How is beer made?

Now that you know what beer is made from, it’s time to learn how it’s made.

Rather watch than read? Check out the above video!

If you haven’t yet read it, I’d highly recommend starting with this series on “What beer is made from”  from first.

As a quick reminder, beer is made from 4 ingredients: malt, water, yeast and hops

Malt provides sugar, that yeast ferments into alcohol and carbon dioxide, in a liquid environment provided by water, and hops bring the bitterness to balance out malt’s sweetness

Here, we’ll talk through each step of the brewing process and its flavor impact.

Before we get started with brewing though, we’re going to quickly recap one step that happens before the brewhouse… malting.           

Ready? Let’s get started.


Malt is shorthand for malted barley; in other words, barley grains that have gone through the malting process. 

Barley is a grain that contains starches, which serve as energy reserves for growing a new plant. But starches are long chains of sugars and yeast can only ferment simple sugars, or short chains.

So barley is put through a process called malting, so that its starches can later be converted to sugars during the first step of the brewing process – mashing.


As you’ll recall from this article on malt, malted barley doesn’t just contain starch. It also contains all important enzymes, which convert that starch to sugar. (Enzymes are molecules that help speed up chemical reactions.)

Before mashing begins, malt is milled or crushed, as this exposes more surface area for the enzymes to act on. The crushed grains are then mixed with warm brewing water, or liquor, as it’s more technically known.

During the mash, sugar is “extracted” from the malt and dissolves into the water producing a sweet liquid called wort.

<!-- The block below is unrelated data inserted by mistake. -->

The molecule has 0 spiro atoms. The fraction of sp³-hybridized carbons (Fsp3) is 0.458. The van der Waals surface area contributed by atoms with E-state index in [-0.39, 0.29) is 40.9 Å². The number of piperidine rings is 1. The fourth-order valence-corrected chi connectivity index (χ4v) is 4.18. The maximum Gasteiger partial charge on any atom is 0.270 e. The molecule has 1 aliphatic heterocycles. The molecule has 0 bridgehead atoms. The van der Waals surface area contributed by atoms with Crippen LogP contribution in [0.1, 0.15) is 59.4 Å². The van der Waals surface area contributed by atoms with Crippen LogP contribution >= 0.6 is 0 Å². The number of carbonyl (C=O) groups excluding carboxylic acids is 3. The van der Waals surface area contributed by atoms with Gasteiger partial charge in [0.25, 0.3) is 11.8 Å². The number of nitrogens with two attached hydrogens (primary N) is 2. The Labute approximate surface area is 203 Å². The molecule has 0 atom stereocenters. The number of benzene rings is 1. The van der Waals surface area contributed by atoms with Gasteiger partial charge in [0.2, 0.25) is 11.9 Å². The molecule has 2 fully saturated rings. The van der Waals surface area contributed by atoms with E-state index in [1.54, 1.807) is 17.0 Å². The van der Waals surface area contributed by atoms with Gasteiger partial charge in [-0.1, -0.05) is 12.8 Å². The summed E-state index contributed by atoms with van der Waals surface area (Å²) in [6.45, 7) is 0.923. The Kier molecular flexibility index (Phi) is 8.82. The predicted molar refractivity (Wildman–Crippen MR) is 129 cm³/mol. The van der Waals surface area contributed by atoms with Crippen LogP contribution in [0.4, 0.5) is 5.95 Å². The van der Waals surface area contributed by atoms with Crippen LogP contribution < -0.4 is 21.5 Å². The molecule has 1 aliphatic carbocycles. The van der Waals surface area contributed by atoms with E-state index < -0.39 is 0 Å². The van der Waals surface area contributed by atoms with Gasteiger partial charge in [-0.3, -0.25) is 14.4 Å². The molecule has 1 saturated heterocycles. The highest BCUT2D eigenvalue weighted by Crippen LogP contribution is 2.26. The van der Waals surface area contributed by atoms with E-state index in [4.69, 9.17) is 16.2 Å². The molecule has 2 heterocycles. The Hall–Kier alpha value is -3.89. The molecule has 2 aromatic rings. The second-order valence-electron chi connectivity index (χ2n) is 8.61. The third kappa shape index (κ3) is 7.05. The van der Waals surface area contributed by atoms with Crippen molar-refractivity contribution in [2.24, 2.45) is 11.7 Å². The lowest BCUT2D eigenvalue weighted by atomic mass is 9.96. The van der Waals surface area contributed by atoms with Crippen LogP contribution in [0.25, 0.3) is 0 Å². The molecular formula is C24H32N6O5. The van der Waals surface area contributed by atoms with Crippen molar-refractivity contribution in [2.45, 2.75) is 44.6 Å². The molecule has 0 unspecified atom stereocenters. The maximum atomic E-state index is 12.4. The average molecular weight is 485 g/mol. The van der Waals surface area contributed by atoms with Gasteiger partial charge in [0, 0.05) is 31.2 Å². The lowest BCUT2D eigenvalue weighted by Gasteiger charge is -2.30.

You may remember from this article on water that the minerals in our brewing water can alter the pH of the mash, which in turn effects the activity of malt’s enzymes.

But, enzyme activity is also impacted by the temperature of the mash, too.

At a lower mash temperature, the production of simple sugars is favored; as these sugars can be fully fermented by yeast, this produces a thinner bodied, drier beer.

At higher mash temperatures though, more dextrins, or unfermentable sugars, are produced. As these sugars can’t be fermented by yeast, they stick around the finished beer making it taste sweeter and feel fuller.

Making adjustments like these enables brewers to really fine tune their wort to best suit the beer style they’re brewing.

Brewers can also add in specialty malts and alternative grains during the mash to bring different colours, flavours, and textures to beer.

From here, all we want to move forward with is our sweet liquid or wort. (We don’t need the grains any longer as they’ve given up their sugars.) So we separate the liquid from the solid in a process called lautering and the wort moves on to the next step – the boil.


During the boil is when we add our hops, which give beer bitterness, aroma and flavour.

As we discussed in this article on hops, hops’ bittering component – alpha acids – need to be boiled in order to change shape, dissolve into the liquid, and impart their bitterness.

But hops’ aroma and flavour compounds – the essential oils – are very volatile, so they dissipate quickly during the boil.

To focus on this aspect of hops’ character – the ‘spice’ – more hops will be added late in the boil, just after the boil, or after fermentation when the liquid has cooled. (This final approach is called dry-hopping and we’ll mention it again shortly.)

The boil also plays a few other important roles:

  • it helps to clarify the beer, making any proteins settle out.
  • the high temperatures can cause some caramelization of the sugars in the wort, making malt’s flavours even richer.
  • and importantly, it’s a sanitation step; so from here, cleanliness is key.

Next, the boiled, bittersweet wort must be filtered to remove any hop debris and cooled to bring it down to a suitable fermentation temperature… which depends on what family of yeast is being used for fermentation


Broadly speaking, there are 3 families of beer, determined by the type of yeast used: lager, ale, and mixed fermentation.